Forty years ago, the first vehicle powered by a rotary engine debuted as the Mazda Cosmo Sport. Since then, Mazda has manufactured nearly two million rotary-powered vehicles. The rotary engine has accumulated a quite respectable history for itself, being installed in sports coupes, convertibles, sedans, a pickup truck and even a bus. The rotary is also responsible for powering the first Japanese Le Mans champion in 1991.

The current rotary installed in the Mazda RX-8 makes the same horsepower figures as much larger-displacement V6's, and maintains very competitive fuel-efficiency. Its smaller size allows it to be placed further back in the chassis, enabling 50/50 weight distribution. It is also lighter, so handling and acceleration are improved simply because of having less weight to throw around. Its high rev-limit and incredible tuning potential has made it a favorite the world over.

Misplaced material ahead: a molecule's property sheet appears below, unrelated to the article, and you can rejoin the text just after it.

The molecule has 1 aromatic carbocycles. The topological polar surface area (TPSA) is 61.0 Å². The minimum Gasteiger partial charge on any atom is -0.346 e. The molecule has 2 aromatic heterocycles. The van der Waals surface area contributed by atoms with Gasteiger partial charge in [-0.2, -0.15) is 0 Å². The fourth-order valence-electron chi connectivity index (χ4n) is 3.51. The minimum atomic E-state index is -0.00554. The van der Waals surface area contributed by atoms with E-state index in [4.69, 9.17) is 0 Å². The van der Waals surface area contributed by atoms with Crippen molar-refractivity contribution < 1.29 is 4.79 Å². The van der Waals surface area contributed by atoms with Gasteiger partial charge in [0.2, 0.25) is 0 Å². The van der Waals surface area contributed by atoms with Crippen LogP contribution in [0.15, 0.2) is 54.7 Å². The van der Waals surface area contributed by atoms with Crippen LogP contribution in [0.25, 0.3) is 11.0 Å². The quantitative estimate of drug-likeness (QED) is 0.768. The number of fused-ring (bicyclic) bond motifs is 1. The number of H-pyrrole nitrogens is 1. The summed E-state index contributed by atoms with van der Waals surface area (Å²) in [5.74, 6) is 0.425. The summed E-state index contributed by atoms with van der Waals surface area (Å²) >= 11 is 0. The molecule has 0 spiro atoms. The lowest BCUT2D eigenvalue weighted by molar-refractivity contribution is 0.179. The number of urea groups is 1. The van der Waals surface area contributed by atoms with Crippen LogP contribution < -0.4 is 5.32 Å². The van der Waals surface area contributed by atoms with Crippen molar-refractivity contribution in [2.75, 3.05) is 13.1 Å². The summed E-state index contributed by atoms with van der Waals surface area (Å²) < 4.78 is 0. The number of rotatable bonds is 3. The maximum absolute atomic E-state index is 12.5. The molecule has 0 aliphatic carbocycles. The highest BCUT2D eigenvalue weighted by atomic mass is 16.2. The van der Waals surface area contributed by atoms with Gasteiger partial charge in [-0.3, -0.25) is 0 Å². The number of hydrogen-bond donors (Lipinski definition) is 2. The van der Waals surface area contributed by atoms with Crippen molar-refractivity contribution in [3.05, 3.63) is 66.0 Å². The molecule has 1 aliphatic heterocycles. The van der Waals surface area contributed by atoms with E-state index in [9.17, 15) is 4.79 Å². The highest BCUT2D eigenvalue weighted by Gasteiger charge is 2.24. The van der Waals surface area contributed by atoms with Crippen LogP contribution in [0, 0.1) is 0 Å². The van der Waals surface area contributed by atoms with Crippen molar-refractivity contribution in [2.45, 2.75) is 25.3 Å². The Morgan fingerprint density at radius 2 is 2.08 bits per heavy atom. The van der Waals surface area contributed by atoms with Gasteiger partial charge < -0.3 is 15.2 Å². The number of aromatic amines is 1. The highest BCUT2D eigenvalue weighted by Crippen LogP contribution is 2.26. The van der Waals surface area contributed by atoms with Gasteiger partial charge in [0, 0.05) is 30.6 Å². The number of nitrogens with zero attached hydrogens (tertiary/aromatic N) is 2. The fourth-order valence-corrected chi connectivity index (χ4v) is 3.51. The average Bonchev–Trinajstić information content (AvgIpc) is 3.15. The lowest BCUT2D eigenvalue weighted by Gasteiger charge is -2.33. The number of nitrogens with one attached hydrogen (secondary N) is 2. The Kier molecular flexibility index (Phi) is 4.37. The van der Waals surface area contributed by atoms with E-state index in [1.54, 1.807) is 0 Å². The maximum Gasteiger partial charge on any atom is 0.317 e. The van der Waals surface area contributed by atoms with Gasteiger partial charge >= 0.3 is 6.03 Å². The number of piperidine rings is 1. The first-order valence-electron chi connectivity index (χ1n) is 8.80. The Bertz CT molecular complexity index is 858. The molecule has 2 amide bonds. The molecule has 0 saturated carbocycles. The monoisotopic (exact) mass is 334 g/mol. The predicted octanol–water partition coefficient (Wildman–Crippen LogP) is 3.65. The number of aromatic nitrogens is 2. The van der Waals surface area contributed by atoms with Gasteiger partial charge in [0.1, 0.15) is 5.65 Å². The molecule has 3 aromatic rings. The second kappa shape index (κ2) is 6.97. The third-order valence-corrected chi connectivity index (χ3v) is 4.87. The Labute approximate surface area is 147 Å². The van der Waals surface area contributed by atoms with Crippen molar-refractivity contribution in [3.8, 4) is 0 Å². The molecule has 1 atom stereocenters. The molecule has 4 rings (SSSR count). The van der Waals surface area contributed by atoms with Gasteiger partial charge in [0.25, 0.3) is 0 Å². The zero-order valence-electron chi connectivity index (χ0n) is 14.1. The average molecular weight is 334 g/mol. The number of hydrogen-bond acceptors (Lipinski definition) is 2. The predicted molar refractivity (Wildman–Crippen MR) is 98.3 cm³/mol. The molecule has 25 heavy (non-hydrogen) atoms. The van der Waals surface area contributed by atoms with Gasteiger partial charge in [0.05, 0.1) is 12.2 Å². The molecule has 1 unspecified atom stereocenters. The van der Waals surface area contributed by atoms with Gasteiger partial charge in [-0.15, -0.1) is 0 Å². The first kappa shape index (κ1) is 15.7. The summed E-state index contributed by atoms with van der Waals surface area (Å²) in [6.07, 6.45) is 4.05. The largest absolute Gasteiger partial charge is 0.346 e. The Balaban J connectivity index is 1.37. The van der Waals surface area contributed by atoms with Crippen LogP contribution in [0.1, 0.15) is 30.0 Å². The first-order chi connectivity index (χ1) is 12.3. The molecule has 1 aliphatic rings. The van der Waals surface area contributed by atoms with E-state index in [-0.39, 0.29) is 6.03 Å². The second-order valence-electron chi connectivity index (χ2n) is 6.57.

Currently, Mazda is perfecting its hydrogen-powered rotary engine in the current RX-8, which can be seen occasionally on the road in Japan. Researching this technology in a sports car is really a great idea, because it tells the public that Mazda is not going to sacrifice its "zoom-zoom" in its endeavor to increase fuel efficiency and produce alternative fuel vehicles. We'll be watching their progress intently.

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[Source: Mazda]


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